History books come in literally all sizes and weight. Glossy, colour photos to show artifacts and archaeological sites, families and individuals involved, maps, chronological tables, family trees as well as further reading bibliographies, chapter notes and an index are all common features in history nonfiction books.


The ancient Celts. Barry Cunliffe.



A dense, bordering academic title, that keeps the language at a level accessible to the non-academic reader. The format and break up of information and extensive illustrations, tables, diagrams all make the information being provided more accessible. Scattered throughout are translated quotes from primary sources. The author is a professor at Oxford and a leader in the field. The book is approached typically to history in chronological style which allows both a continuous reading or the ability to dip in and out at certain points in the timeline of history. 



The Lady Queen : The Notorious Reign of Joanna I, Queen of Naples, Jerusalem, and Sicily. Nancy Goldstone.


[Cover] A narrative account filled with facts and dates tells the story of  Queen Joanna, a monarch who ruled in her own name in the fourteenth century. A lot of attention to detail from clothing to buildings. The use of primary sources within the text creates an academic tone to the book. This title could also be categorised in biography being the account of the life of Joanna.

“Nancy Goldstone takes us back to the turbulent and colorful Middle Ages, and with skill and passion brings fully to life one of history’s most remarkable women. Her research is impeccable, her eye for detail unerring, and in The Lady Queen she paints a captivating portrait of medieval royalty in all its incandescent complexity.” (https://www.bookbrowse.com/bb_briefs/detail/index.cfm/ezine_preview_number/4431/the-lady-queen)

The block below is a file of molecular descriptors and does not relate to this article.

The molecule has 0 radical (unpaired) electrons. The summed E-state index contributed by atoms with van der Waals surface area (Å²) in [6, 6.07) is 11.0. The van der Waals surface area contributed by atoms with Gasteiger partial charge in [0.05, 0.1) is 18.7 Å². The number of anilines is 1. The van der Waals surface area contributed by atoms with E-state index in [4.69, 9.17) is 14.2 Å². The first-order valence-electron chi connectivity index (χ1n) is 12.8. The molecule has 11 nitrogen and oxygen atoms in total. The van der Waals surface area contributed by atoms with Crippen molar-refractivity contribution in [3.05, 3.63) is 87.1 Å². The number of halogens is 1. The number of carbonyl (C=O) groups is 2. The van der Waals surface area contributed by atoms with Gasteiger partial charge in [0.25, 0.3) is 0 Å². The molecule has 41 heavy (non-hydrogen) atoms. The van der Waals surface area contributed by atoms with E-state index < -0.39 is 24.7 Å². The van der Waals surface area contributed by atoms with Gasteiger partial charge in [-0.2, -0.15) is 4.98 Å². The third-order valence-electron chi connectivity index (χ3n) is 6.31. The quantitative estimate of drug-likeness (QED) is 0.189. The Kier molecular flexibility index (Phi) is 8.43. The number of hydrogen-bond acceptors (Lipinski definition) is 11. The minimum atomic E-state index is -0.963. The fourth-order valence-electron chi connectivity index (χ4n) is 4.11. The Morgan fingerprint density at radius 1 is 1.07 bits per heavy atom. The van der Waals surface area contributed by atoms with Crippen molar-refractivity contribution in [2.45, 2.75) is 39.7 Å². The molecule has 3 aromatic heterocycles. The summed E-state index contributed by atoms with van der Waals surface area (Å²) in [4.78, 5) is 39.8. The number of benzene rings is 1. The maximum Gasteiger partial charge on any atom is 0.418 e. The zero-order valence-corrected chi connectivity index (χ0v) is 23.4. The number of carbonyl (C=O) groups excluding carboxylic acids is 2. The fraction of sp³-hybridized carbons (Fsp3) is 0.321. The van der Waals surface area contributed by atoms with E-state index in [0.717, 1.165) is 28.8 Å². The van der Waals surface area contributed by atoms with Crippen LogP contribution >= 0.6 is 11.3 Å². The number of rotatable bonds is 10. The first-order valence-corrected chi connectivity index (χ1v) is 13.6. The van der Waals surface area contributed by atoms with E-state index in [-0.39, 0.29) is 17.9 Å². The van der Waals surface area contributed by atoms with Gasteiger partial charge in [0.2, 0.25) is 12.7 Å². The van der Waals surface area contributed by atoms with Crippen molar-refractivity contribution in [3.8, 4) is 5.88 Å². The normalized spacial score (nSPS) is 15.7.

Marco Polo: From Venice To Xanadu. Laurence Bergreen.



The author uses detailed description reflecting the deep research undertaken for this book. Even with the use of storytelling techniques, this is a dense read which will appeal to readers who interested in the full life of Marco Polo (not just The Travels component) and thirteenth century Venice and Asia. The book concludes with the legacy left by Polo ad the impact he had on subsequent travelers, explorers and cartographers even into the twentieth century.





The Vikings : A new history. Neil Oliver. 

Complete with the bibliography, index, descriptions of principal characters and the use of primary texts quoted throughout, this is a portrayal of Viking life and society interacting with other societies of the era. The language and information provided in a literary historical essay style, can be dense in places,however the author uses his own personal reflections and imaginings throughout his own life about Viking life to break the density of the information being given. The book is also an example how ongoing discoveries result in new information on long past eras.

As well, this title is an example of how projects, like the lecture series in the science sub-genre can begin life in a non-book format. This one began as a tv project for the BBC.



The Russian court at sea : the voyage of HMS Marlborough, April 1919. Frances Welch.


This title is included as much to show a different style of lighter tone in history books. After a general introduction introducing the family and crew members involved in the event, the author uses the format of chapters as a diary of the date and day. It is a small book and is a relatively light easy reading. It does supply as is typical of this subject area a bibliography for further reading. 




Veni, Vidi, Vici: Everything you ever wanted to know about the Romans but were afraid to ask. Peter Jones.

18376299This is a good example of the lighthearted, bordering quirky approach to history. The format lends itself to a book that can be dipped in and out of rather than being read sequentially from cover to cover. Each chapter provides a timeline of the years to be covered within and the sections in the chapters are broken down with headings. Light, entertaining reading of topics within the subject matter ranging from political figures to food, war and entertainment. A good introductory level book.